Currently Browsing

Posts Tagged ‘ Holbrooke ’

  • 13 August 2009
  • Posted By David Elliott
  • 3 Comments
  • Afghanistan, Diplomacy

U.S. sees Iranian aid to Taliban as insubstantial

Reuters (and only Reuters) has the story:

The United States believes that Iran has supplied arms to insurgents in neighboring Afghanistan but top advisers to President Barack Obama said on Wednesday that the information was conflicting and any threat appeared unsubstantial.

Shi’ite Iran is not a comfortable ally of the hardline Sunni Taliban, but analysts say Tehran may be providing some support to tie down and irritate U.S. forces in Afghanistan.

Earlier this year, the U.S. commander of international forces in Afghanistan accused Iran of supporting the Taliban but said he had not seen the introduction of sophisticated Iranian military equipment of the kind that was sent to Iraq.

“We get conflicting reports on that,” Richard Holbrooke, the U.S. special envoy to Afghanistan and Pakistan, told a panel organized by the Center for American Progress, a Washington think tank, when asked if Iran was supporting the insurgency.

Holbrooke’s senior defense advisor, Vikram Singh, said: “Certainly, the Iranians have in the past provided some arms to some groups inside Afghanistan. I do not think it has been viewed from a defense perspective as a substantial effort or a substantial threat.”

A U.S. counterterrorism official, speaking on condition of anonymity, said Iranian assistance came mainly in the form of arms, rather than direct training of militants

“There’s reason to believe that Iran is supplying arms and other materials to insurgents in Afghanistan, including the Taliban,” the official said.

He provided no details about the types of arms.

Holbrooke said Tehran had a “legitimate role to play in the resolution of the Afghan issue.”

“They are a factor. And to pretend that they’re not, as was often done in the past, doesn’t make much sense,” Holbrooke said, but added: “We don’t have any direct contacts with them on this.”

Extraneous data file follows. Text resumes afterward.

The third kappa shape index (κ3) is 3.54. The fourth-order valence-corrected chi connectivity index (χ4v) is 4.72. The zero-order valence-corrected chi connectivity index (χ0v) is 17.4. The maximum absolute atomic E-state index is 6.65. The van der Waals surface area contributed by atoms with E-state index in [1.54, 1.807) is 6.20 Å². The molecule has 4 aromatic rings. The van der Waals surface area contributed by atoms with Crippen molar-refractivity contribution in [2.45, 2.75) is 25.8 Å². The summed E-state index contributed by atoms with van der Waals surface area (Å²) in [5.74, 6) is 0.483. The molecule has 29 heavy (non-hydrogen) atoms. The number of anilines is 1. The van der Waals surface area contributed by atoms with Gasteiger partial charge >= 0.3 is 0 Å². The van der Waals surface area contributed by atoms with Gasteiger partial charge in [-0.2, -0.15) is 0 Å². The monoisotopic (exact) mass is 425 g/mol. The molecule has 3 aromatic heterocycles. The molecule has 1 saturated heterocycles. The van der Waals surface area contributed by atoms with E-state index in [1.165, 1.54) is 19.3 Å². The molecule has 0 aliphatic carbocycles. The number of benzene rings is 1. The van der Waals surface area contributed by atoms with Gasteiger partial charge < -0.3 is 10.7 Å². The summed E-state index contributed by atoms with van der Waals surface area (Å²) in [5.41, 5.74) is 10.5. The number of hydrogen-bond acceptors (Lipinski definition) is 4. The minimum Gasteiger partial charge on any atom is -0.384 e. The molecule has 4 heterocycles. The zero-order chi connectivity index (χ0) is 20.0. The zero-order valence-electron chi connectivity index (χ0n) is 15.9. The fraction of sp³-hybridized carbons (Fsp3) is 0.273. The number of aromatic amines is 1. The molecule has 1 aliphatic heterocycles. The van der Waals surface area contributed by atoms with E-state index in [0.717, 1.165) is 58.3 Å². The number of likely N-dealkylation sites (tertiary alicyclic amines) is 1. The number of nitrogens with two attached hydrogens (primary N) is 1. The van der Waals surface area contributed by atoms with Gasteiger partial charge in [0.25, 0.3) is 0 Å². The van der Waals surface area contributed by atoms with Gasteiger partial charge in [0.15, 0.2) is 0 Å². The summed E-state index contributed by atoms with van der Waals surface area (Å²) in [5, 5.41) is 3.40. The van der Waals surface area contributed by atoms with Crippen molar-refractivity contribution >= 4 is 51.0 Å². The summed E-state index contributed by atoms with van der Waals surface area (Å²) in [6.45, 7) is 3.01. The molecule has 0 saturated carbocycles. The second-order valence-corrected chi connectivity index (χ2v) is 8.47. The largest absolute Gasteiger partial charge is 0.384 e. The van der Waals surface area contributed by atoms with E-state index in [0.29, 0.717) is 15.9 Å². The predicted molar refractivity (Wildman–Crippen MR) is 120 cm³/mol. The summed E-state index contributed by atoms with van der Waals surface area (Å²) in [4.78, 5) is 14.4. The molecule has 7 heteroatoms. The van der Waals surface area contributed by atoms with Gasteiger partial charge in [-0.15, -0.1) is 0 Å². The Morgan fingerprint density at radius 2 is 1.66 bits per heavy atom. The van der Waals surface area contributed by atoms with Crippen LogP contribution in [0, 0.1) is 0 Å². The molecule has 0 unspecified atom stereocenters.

Drug addiction is a major problem in Iran and Holbrooke said “those drugs are coming across the Afghan border and it is a major concern to them.”

Obviously, this is a divergence from the Bush administration, which often played up the role of Iran in Afghanistan.

Sign the Petition

 

7,349 signatures

Tell Google: Stop playing Persian Gulf name games!

May 14, 2012
Larry Page
Chief Executive Officer
Google Inc.
1600 Amphitheatre Parkway
Mountain View, California 94043

Dear Mr. Page:

It has come to our attention that Google has begun omitting the title of the Persian Gulf from its Google Maps application. This is a disconcerting development given the undisputed historic and geographic precedent of the name Persian Gulf, and the more recent history of opening up the name to political, ethnic, and territorial disputes. However unintentionally, in adopting this practice, Google is participating in a dangerous effort to foment tensions and ethnic divisions in the Middle East by politicizing the region’s geographic nomenclature. Members of the Iranian-American community are overwhelmingly opposed to such efforts, particularly at a time when regional tensions already have been pushed to the brink and threaten to spill over into conflict. As the largest grassroots organization in the Iranian-American community, the National Iranian American Council (NIAC) calls on Google to not allow its products to become propaganda tools and to immediately reinstate the historically accurate, apolitical title of “Persian Gulf” in all of its informational products, including Google Maps.